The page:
Norco is a hydrocodone and tylenol product like lortab or vicodin, the only difference is the norco has less tyelenol than any other hydro product. Norco comes in 10/325, 7.5/325 and 5/325 The only difference between a Norco and a Vicodin is the amount of tylenol in each pill allows a higher dose of hydrocodone to be given due to the low amount of tylenol.
The max amount of tylenol anyone should take per dose is 1000mgs, the max amount per day is 4000 mgs, exceeding these doses or combining with alcohol can damage your liver. If you take tapap on a daily basis, as in a way to manage chronic pain, you should cut those max numbers in half when used for a prolonged perriod of time. However short acting meds should not be used for a prolonged period of time or you need to have your liver functions tested on a fairly regaular basis.
I say they shouldn't be used for a prolonged perriod, but I'm aware that many CP patients get by with Norco for several years before either discontinuing it or stepping up to a long acting pure opiate like Oxycontin, MSContin or Duragesic patches etc..But if your taking say 2 norco every 4 hours around the clock, there are certainly better ways to manage pain without the tylenol and risk to your liver.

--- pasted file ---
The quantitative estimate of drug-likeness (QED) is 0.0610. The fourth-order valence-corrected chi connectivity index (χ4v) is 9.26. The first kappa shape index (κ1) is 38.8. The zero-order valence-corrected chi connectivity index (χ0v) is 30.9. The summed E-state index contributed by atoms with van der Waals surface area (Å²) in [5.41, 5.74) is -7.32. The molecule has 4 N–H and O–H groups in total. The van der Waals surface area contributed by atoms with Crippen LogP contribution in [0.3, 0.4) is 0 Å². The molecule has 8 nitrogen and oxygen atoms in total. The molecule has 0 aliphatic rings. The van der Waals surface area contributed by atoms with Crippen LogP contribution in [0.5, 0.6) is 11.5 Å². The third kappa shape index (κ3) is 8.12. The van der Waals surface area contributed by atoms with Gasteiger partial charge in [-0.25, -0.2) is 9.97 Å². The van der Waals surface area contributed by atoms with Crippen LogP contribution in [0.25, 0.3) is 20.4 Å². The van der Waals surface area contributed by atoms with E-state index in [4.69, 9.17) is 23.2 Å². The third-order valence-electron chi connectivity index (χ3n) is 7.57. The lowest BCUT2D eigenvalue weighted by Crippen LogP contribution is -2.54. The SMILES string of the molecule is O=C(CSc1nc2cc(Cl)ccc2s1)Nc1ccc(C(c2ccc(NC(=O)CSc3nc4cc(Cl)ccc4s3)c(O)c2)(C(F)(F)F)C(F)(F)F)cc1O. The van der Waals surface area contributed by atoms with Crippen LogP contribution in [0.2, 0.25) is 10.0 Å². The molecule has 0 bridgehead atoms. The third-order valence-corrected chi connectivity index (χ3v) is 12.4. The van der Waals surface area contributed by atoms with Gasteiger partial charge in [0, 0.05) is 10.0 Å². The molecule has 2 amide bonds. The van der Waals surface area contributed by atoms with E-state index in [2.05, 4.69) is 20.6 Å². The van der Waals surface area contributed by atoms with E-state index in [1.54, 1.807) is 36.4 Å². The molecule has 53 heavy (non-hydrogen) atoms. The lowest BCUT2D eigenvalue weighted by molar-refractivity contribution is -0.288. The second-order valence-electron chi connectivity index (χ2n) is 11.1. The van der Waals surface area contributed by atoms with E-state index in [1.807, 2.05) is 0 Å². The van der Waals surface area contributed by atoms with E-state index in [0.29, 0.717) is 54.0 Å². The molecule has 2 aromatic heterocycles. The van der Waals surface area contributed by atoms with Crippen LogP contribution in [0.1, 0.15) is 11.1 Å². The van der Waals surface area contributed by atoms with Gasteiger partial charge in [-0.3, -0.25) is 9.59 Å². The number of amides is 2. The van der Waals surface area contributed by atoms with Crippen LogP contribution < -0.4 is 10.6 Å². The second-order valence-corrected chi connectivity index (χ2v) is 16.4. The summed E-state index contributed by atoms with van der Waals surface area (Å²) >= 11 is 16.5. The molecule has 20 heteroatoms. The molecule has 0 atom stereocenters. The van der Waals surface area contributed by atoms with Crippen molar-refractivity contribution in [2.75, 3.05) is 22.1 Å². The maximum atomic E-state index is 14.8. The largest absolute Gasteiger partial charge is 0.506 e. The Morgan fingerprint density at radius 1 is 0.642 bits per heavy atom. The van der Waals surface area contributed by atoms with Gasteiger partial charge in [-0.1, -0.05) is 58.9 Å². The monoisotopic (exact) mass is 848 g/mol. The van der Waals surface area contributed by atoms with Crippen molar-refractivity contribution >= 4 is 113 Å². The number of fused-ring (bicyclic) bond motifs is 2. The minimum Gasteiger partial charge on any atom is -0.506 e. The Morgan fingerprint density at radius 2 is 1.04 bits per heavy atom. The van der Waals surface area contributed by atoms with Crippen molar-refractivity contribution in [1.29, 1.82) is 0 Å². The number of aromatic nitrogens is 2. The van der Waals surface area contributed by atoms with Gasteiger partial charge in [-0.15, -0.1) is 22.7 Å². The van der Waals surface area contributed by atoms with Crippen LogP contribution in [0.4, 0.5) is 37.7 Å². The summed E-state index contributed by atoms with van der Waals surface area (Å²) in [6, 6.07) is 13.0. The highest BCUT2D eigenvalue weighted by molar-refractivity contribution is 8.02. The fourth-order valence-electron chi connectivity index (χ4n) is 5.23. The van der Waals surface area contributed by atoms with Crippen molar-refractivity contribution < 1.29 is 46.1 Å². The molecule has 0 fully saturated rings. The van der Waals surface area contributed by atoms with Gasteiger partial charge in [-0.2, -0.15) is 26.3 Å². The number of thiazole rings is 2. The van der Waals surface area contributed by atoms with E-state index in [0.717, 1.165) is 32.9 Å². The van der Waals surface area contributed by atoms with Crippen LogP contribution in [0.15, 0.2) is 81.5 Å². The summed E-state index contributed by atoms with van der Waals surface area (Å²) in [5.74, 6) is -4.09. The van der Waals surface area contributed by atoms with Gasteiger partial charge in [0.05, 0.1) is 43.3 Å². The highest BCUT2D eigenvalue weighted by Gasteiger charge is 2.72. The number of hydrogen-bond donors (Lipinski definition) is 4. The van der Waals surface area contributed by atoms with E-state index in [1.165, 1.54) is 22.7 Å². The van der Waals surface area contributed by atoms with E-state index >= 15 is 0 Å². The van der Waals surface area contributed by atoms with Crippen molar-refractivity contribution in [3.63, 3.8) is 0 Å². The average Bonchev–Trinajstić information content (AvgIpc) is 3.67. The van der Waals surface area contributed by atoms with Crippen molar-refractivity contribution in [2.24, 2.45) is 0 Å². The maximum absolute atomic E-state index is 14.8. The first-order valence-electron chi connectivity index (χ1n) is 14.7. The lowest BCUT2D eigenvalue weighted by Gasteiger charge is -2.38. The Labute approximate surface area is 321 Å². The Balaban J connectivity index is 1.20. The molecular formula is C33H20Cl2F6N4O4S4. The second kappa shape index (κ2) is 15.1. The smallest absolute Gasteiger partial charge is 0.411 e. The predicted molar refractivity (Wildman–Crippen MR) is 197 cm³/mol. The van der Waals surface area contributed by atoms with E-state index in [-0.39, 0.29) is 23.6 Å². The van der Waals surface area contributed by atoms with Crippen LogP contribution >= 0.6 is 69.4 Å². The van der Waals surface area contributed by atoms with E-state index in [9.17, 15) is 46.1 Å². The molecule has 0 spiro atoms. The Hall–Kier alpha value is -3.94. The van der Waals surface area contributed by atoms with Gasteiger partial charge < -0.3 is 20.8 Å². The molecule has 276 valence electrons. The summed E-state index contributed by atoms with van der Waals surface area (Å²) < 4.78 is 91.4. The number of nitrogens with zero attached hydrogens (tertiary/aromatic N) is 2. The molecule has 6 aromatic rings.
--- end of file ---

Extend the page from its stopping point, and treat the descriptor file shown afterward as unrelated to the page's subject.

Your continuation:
Pure opiates do no internal organ damage where Tylenol and OTC pain relievers still kill about 17,000 people each year from liver and kidney damage or gastric bleads. A lot more people die from tylenol each year than have ever died from OxyContin, as bad as the press may make OxyContin sound.
The LA meds aren't for everyone and not everyone gets the benefit of improved function. When the meds hinder more than they help, you have to reasess the value of treatment with opiates either Long Acting or short acting.
Good luck, Dave
Norco is made by Watson Pharma and the full prescribing info can be found at their web site, but it's the same as any hydro product, just less apap. It's also available as a generic. It's simply a 10/325 ,7.5/325 or 5/325 hydro product and still a class 111 med without the rules and restrictions of all the LA opiates which are class 11 meds.